Is Technophobia A Mental Illness?

You might not be alone if you’ve ever been hesitant to use your child’s smartphone or wondered how to use a computer on your own. Many people find it difficult to use technology and are afraid of gadgets. Psychologists may refer to some people as “technophobic, ” which is a serious issue.

The Diagnostic and Statistical Manual of Mental Disorders does not list “technophobia” as a clinical diagnosis (DSM-5). However, given the recent expansion of technology, some medical professionals approach technophobia as a serious condition. Irrational fears of a particular situation, object, or animal are known as phobias. The level of worry is out of proportion to the threat.

Is Technophobia a Mental Illness?

Technophobia: What Is It?

The fear or dislike of evolved technology or complex devices, particularly computers, is called technophobia. Teenagers and young adults are traditionally the first to embrace new technology and become proficient with them, followed by younger children. Adults are slower at adopting new technologies than children, and some seniors may never embrace them. Hence, adults are more prone to technophobia.

As the gap between generations with varying levels of advanced technology widens, the economy shifts to favor those with more technical skills. The gap between those familiar with technology and those unaware is widening. Technology can arouse strong emotions in some people, such as panic, anxiety, terror, or dread.

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Who may experience technophobia?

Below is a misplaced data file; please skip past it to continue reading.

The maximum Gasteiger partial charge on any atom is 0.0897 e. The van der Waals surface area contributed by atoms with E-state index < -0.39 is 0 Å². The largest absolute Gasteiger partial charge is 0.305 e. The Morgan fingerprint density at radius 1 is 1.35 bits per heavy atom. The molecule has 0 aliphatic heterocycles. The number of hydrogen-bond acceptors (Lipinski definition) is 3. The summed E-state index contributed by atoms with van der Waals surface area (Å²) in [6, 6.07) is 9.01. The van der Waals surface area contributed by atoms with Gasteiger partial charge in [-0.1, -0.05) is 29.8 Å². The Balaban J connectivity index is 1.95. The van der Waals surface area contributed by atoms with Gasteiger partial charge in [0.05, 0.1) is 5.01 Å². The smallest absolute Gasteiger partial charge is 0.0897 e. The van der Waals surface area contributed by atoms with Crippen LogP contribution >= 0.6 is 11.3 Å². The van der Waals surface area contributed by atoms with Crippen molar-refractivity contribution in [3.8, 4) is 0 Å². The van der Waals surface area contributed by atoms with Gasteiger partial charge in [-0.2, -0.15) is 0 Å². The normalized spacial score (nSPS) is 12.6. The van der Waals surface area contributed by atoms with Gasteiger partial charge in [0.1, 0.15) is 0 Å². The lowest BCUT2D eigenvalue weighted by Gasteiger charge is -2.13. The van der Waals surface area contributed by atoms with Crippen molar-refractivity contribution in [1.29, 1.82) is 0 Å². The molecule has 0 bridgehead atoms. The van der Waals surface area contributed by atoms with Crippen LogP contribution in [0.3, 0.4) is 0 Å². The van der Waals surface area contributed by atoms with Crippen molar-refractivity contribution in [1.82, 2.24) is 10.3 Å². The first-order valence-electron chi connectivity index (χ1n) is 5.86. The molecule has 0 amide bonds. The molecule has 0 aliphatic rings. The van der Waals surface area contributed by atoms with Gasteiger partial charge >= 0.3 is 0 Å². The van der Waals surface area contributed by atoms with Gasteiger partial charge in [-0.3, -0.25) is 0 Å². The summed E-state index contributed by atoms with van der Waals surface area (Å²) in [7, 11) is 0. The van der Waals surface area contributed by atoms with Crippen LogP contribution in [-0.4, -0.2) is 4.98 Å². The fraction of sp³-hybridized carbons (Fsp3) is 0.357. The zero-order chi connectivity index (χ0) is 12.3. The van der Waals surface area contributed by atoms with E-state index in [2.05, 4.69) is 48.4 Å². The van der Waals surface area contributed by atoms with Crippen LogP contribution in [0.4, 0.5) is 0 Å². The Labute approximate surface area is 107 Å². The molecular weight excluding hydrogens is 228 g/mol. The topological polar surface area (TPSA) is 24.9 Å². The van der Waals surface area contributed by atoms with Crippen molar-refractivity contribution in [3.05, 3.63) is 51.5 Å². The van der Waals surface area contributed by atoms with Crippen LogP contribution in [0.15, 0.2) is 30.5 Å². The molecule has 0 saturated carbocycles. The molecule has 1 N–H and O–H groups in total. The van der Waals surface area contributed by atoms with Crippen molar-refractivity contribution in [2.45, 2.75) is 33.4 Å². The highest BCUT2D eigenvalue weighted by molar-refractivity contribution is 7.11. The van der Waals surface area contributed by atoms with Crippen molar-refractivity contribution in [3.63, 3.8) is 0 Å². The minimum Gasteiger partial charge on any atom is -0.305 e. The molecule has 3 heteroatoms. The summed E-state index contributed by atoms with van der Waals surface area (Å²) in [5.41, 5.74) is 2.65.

Anyone can be hesitant or fearful of using new technology. Technophobia may be present when the fear significantly affects your life.

Technophobia is more likely to develop in adults, especially senior citizens. Additionally, you are more likely to have technophobia if you already have a mental health diagnosis, such as an anxiety disorder.

How widespread is technophobia?

Experts are unsure of the precise number of individuals having technophobia. But it affects older adults more frequently.

As they get older, many people reject using technology. According to a study, older adults who use the Internet include:

  • 60% of adults between the ages of 55 and 59.
  • 40% of adults between the ages of 60 and 64.
  • 25% of adults between the ages of 65 and 74.
  • 6 % of adults aged 74 and older.

What are the signs of technophobia?

Technophobia is the fear of using technology, which can make a person anxious. They may:

  • Not buy a new phone or computer.
  • Make fun of innovations or alterations.
  • Refuse to use card readers, computers, or ATMs.
  • Not change a device’s software.
  • Avoid using any automatic systems, such as withdrawals made automatically to pay bills.

People living with specific phobias occasionally exhibit severe physical symptoms of anxiety. These indicators could be:

  • Shortness of breath or breathlessness (dyspnea).
  • Dizziness.
  • Fainting (syncope).
  • Sweating or flushed skin.
  • Heart palpitations or a racing heart.
  • Sickness or vomiting

How can you lower your risk of technophobia?

There is no guaranteed way to ward off technological phobia. It’s common to struggle with technical fear.

Seek treatment if you have a mental health diagnosis or are naturally anxious. Your risk of developing technophobia may be lower if you receive treatment for underlying conditions.

Read More: Do You Know What Mental Illness Makes You Talk To Yourself?


Make learning new technology a goal, but keep your attention narrow to prevent overload. For instance, learning how to use a computer would help someone who is technophobic. They may then learn the skills necessary to visit websites using a web browser. They might then pick up cell phone usage skills.

The secret is gradually moving from one technology to the next and getting accustomed to each before moving on to the next. People may gradually lose their fear of experimenting with new digital tools as their skills and confidence grow.

Now that you know the answer to the question “is technophobia a mental illness or not,” let us take you to another commonly misunderstood disorder. To find out if an anxiety disorder is a mental illness or not, click here.
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